The Syrian government and the main elements of the rebel opposition have announced their conditional acceptance of a ceasefire proposed by both the United States and Russia. This agreement will reportedly take effect on Saturday, the 27th of February.

Though the international community hopes this draws the sides closer to the Geneva negotiations, there is some uncertainty as to the details behind this newest agreement. According to a report by Hassan Ammar from the Associated Press, the five-page plan “leaves open how breaches of the ceasefire will be identified or punished.”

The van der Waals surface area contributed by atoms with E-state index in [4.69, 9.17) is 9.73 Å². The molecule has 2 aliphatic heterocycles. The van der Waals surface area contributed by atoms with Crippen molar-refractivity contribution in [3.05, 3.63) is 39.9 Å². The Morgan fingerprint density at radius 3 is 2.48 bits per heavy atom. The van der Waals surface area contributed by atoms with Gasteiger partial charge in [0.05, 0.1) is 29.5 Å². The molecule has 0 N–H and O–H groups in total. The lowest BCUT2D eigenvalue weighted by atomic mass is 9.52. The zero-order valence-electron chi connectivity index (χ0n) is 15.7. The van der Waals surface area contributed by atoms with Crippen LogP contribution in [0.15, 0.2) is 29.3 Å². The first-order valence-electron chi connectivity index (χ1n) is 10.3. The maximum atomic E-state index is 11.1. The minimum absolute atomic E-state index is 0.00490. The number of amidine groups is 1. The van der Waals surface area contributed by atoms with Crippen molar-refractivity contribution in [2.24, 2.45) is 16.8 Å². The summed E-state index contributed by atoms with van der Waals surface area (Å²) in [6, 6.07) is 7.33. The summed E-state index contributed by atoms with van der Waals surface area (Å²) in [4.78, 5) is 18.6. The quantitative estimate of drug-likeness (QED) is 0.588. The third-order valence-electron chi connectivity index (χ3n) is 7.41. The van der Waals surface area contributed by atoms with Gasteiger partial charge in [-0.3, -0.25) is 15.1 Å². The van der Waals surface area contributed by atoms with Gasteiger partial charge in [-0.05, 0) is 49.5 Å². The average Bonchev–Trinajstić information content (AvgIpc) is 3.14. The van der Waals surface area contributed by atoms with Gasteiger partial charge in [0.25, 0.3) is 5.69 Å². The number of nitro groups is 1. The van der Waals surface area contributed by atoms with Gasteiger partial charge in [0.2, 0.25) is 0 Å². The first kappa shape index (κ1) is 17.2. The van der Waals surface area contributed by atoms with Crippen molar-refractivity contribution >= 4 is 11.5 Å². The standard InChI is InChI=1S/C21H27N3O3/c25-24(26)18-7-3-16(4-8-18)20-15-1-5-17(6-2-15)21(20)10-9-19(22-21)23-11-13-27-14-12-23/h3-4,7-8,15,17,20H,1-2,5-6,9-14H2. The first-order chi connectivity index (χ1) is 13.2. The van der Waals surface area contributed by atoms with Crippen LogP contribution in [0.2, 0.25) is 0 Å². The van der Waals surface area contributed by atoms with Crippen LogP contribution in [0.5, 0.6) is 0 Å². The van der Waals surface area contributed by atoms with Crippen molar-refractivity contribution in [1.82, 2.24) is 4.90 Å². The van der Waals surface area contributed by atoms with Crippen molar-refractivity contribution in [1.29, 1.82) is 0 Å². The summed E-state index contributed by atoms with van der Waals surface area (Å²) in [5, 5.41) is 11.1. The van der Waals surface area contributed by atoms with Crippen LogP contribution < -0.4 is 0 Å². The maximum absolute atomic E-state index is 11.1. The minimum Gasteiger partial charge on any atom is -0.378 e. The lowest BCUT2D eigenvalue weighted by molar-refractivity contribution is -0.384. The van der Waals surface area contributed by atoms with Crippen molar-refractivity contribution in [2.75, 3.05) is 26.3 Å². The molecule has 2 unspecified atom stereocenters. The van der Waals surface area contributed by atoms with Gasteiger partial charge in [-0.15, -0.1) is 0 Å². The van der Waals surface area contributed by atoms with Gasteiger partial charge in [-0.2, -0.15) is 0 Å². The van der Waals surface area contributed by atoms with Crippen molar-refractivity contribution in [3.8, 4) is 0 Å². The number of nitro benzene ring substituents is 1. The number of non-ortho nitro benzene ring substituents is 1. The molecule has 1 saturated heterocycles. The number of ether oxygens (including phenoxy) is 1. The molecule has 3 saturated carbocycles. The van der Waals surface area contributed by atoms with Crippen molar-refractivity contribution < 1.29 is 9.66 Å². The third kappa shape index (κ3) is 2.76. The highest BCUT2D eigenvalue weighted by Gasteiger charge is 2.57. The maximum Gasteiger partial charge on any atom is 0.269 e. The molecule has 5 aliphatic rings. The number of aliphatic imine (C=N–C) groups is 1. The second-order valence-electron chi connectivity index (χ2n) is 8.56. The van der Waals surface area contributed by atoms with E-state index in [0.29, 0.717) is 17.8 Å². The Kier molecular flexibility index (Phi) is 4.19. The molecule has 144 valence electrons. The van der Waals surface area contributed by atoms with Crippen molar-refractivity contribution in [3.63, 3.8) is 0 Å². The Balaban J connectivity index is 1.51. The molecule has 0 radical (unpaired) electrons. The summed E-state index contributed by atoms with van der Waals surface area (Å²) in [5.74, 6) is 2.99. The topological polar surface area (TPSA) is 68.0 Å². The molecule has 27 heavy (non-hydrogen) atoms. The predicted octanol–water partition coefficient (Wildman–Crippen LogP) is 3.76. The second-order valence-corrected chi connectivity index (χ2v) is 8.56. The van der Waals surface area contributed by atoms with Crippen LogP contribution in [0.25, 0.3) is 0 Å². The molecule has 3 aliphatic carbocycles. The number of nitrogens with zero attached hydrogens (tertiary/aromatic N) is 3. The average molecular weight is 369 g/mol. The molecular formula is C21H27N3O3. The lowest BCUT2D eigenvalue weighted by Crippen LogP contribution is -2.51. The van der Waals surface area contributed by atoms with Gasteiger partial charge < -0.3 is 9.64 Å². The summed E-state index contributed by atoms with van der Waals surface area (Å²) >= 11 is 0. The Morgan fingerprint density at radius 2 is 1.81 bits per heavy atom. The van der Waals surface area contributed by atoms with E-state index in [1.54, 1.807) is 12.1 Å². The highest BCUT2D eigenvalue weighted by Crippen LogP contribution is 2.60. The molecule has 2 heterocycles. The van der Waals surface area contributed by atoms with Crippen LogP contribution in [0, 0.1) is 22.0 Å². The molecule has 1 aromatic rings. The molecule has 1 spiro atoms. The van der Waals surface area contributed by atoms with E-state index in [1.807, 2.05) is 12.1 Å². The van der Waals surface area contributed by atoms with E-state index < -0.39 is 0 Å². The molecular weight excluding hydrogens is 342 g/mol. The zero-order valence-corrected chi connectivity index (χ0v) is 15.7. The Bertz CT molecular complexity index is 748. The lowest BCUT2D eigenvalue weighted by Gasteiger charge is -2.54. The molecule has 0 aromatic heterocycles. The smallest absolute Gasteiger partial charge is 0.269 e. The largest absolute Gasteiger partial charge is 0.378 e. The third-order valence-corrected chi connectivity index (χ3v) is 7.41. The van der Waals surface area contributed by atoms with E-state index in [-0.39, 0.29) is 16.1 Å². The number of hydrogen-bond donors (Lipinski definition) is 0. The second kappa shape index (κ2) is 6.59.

Ammar states that this truce would not cover groups such as ISIS, al-Qaeda (also known as the al-Nusra Front), and other groups labeled as terrorist organizations.

The Syrian Civil War has dragged on for over five years now, and has gone through its share of conditional ceasefires. Meanwhile, it continues to ensnare dozens of countries and has caused the displacement of millions of civilians who have flooded neighboring countries, as well as Europe and the U.S., with refugees—stirring emotions and providing a back door for potential terrorists looking for ways to exact their violent plots against the civilized world. In addition, this conflict has renewed tensions between the U.S. and her Cold War arch enemy, the pseudo-democratic state of Russia. Some are concerned that this could quickly spin out of control, repeating the alliance-led catastrophe that became World War I.